A must-order are the pancake octopus balls.  Fried orbs of dough, studded with octopus, are topped with shaved tuna bonito and kewpie mayo. Parchment paper thin, the bonito magically curls and waves from the heat given off from the balls, making for a mystical-looking (and tasting) bite. The slightly crunchy shell gives way to a creamy interior and the flakes melt quickly away like cotton candy.  Texturally, it's a lot of fun to eat. 

Pancake octopus balls. Photo by Shana Sokol, Shana Speaks Wine. 

Pancake octopus balls. Photo by Shana Sokol, Shana Speaks Wine. 

The Sukiyaki Beef is another winner and one of the chef's favorite items. Thinly sliced beef marinates in a broth and is topped with a raw egg. When swirled in the broth, the yolk gives an unctous richness to the dish.

Pan-fried tofu dumplings are perfectly executed but safe - there are other things on the menu worth giving your stomach space up to.

Need something sweet? Those pancake balls make another appearance at the end of the menu, this time covered with chocolate sauce (and minus the octopus).  Reminiscent of a churro, I only wish there was more chocolate to dip these suckers in.

Many other riffs on comfort food top Danielle's list of favorite menu items: Menchi Katsu, which are panko crusted meatballs done up in slider form; Niku Jyaga, which is simmered beef over crinkle cut fries, a playful riff on the American standard of meat and potatoes; and Chicken "Nanban" - fried chicken, the ultimate comfort food (there's also a fish version if fish n' chips makes you wax nostalgic).  The menu is extensive and there is much to explore.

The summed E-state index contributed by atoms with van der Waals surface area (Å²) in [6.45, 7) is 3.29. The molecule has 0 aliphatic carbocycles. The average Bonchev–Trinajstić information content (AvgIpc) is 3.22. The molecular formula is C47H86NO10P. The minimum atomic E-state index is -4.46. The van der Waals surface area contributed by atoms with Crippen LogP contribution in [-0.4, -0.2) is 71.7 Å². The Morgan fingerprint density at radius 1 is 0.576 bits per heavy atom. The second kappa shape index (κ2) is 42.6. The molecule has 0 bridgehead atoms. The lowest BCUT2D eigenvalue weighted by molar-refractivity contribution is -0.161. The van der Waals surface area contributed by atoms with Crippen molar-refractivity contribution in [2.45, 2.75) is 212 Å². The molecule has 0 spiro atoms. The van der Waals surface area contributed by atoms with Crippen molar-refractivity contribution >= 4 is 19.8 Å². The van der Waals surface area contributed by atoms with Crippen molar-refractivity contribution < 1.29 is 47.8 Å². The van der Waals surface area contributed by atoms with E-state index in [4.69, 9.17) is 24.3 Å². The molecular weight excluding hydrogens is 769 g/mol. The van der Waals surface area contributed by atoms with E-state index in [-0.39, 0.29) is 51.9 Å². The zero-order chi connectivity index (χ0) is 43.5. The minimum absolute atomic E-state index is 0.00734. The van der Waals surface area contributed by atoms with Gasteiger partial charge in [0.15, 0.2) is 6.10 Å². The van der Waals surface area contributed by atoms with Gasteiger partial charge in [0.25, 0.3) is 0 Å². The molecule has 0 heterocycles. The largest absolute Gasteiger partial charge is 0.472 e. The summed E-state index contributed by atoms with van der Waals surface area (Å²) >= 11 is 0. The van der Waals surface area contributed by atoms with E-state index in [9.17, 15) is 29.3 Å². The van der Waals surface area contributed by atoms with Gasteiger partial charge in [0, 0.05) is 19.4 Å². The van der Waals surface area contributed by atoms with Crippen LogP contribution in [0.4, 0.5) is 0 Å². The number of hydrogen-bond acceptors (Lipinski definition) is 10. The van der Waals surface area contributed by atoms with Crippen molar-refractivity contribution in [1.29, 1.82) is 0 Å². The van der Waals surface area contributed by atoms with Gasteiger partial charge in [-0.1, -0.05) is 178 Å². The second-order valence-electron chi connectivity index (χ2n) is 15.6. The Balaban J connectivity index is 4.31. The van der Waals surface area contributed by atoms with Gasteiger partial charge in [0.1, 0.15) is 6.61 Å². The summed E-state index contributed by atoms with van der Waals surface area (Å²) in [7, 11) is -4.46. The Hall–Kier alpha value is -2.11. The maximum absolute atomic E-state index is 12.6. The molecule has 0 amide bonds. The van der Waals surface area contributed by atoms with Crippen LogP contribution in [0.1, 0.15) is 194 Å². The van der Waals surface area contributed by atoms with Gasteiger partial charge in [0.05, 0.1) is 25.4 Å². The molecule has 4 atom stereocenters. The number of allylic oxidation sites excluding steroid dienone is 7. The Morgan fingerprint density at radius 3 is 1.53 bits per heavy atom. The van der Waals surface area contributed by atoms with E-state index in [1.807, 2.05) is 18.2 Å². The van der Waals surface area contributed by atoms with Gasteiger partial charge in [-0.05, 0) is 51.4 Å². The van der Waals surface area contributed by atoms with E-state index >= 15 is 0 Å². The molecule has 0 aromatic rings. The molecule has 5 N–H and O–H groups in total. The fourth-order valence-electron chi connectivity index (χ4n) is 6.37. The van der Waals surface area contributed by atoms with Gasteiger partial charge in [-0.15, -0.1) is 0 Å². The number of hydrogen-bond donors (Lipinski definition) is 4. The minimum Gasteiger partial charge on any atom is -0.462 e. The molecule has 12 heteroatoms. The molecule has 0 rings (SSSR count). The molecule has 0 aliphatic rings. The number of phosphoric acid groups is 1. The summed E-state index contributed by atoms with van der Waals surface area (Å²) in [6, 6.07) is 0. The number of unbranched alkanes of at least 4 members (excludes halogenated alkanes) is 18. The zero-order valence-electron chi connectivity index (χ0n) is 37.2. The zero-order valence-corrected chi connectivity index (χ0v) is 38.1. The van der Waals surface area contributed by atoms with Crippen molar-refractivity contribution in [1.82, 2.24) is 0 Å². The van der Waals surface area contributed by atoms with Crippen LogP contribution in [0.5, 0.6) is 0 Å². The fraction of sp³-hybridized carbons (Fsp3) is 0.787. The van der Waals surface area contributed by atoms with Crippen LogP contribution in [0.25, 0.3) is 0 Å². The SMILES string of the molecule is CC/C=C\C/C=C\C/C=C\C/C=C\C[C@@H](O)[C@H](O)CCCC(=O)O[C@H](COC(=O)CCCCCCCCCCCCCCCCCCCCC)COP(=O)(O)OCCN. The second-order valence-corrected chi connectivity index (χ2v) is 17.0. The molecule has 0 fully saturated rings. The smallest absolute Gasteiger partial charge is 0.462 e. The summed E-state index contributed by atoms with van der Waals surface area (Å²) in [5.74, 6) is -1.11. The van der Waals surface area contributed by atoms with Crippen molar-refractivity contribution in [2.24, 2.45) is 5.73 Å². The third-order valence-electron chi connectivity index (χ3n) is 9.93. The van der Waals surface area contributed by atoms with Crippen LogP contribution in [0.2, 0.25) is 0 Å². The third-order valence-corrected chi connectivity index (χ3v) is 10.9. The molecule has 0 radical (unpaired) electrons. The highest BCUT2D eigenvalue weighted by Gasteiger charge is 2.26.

Interested in checking out Azasu for yourself? Visit the New York restaurants page on OpenTable for reservations to this delicious joint. 

 

Kosher Quickie

We're two nights deep into Chanukah and it feels like the right time to talk about kosher wine.  I ended up sipping on the 'schewitz last night due to an unfortunately corked kosher wine incident at my friend's place, which got me thinking about kosher wines in general.  Now, while Manischewitz is the O.G. kosher wine, it has a reputation for its infamously sweet, grape-y flavor.  It's fruit juice for big kids and while some doth protest about drinking it, secretly everyone has a soft spot for Manny.

Photo courtesy of maneschewitzwine.com

Photo courtesy of maneschewitzwine.com

 

However, there is a whole world of kosher wine to explore and while I'm not familiar with any particular wines, I find the kosher approach fascinating.

Kosher wines can be certified in one of two ways: Meshuval or Non-meshuval.  Both wines must be harvested by observant Jews and have production overseen by a rabbi. However, meshuval wines go through a process where they are quickly heated to boiling point then cooled; essentially, they are considered pasturized wines.  While there is concern that flash heating a wine in that manner will cook it, newer technology ensures that for the most part, quality will not be compromised.   If a wine is meshuval, anyone can handle and serve the wine (read: non-Jews). 

On the other hand, non-meshuval wines do not go through the pasturization process and therefore must only be handled and served by observant Jews. In Orthodox and Hasidic communities this probably isn't a major concern but talk about staffing issues if you leave the neigborhood.  

I'm interested in trying out some of these kosher wines.  Does anyone out there have any experiences to share or wines to recommend?